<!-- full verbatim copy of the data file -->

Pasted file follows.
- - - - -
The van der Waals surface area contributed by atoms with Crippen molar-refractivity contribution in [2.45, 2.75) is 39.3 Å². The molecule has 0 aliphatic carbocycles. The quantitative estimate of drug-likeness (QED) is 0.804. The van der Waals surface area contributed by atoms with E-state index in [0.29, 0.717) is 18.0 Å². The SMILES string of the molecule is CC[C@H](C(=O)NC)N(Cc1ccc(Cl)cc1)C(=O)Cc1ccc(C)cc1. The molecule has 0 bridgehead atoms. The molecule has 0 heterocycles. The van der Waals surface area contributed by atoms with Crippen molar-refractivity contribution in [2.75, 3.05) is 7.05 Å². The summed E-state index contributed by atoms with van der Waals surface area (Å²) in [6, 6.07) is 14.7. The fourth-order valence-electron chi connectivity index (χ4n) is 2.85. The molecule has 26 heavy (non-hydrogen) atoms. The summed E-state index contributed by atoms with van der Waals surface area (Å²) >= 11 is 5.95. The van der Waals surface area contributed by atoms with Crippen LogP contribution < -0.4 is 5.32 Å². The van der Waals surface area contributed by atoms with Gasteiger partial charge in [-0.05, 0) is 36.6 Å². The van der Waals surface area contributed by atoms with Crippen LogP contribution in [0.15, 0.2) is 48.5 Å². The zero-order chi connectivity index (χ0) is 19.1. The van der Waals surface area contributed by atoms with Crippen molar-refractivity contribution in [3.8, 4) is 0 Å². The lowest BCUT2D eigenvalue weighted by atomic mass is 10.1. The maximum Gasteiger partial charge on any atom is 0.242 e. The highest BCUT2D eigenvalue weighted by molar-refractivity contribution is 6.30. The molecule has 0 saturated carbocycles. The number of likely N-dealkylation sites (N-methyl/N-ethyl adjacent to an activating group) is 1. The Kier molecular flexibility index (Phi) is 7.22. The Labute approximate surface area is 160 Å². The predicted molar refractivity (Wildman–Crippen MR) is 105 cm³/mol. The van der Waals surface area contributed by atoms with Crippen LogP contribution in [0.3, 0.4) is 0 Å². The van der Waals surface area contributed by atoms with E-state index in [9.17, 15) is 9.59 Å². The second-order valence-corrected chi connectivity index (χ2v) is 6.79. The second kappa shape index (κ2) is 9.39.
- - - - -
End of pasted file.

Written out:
The van der Waals surface area contributed by atoms with Crippen molar-refractivity contribution in [2.45, 2.75) is 39.3 Å². The molecule has 0 aliphatic carbocycles. The quantitative estimate of drug-likeness (QED) is 0.804. The van der Waals surface area contributed by atoms with E-state index in [0.29, 0.717) is 18.0 Å². The SMILES string of the molecule is CC[C@H](C(=O)NC)N(Cc1ccc(Cl)cc1)C(=O)Cc1ccc(C)cc1. The molecule has 0 bridgehead atoms. The molecule has 0 heterocycles. The van der Waals surface area contributed by atoms with Crippen molar-refractivity contribution in [2.75, 3.05) is 7.05 Å². The summed E-state index contributed by atoms with van der Waals surface area (Å²) in [6, 6.07) is 14.7. The fourth-order valence-electron chi connectivity index (χ4n) is 2.85. The molecule has 26 heavy (non-hydrogen) atoms. The summed E-state index contributed by atoms with van der Waals surface area (Å²) >= 11 is 5.95. The van der Waals surface area contributed by atoms with Crippen LogP contribution < -0.4 is 5.32 Å². The van der Waals surface area contributed by atoms with Gasteiger partial charge in [-0.05, 0) is 36.6 Å². The van der Waals surface area contributed by atoms with Crippen LogP contribution in [0.15, 0.2) is 48.5 Å². The zero-order chi connectivity index (χ0) is 19.1. The van der Waals surface area contributed by atoms with Crippen molar-refractivity contribution in [3.8, 4) is 0 Å². The lowest BCUT2D eigenvalue weighted by atomic mass is 10.1. The maximum Gasteiger partial charge on any atom is 0.242 e. The highest BCUT2D eigenvalue weighted by molar-refractivity contribution is 6.30. The molecule has 0 saturated carbocycles. The number of likely N-dealkylation sites (N-methyl/N-ethyl adjacent to an activating group) is 1. The Kier molecular flexibility index (Phi) is 7.22. The Labute approximate surface area is 160 Å². The predicted molar refractivity (Wildman–Crippen MR) is 105 cm³/mol. The van der Waals surface area contributed by atoms with Crippen LogP contribution in [0.3, 0.4) is 0 Å². The van der Waals surface area contributed by atoms with E-state index in [9.17, 15) is 9.59 Å². The second-order valence-corrected chi connectivity index (χ2v) is 6.79. The second kappa shape index (κ2) is 9.39.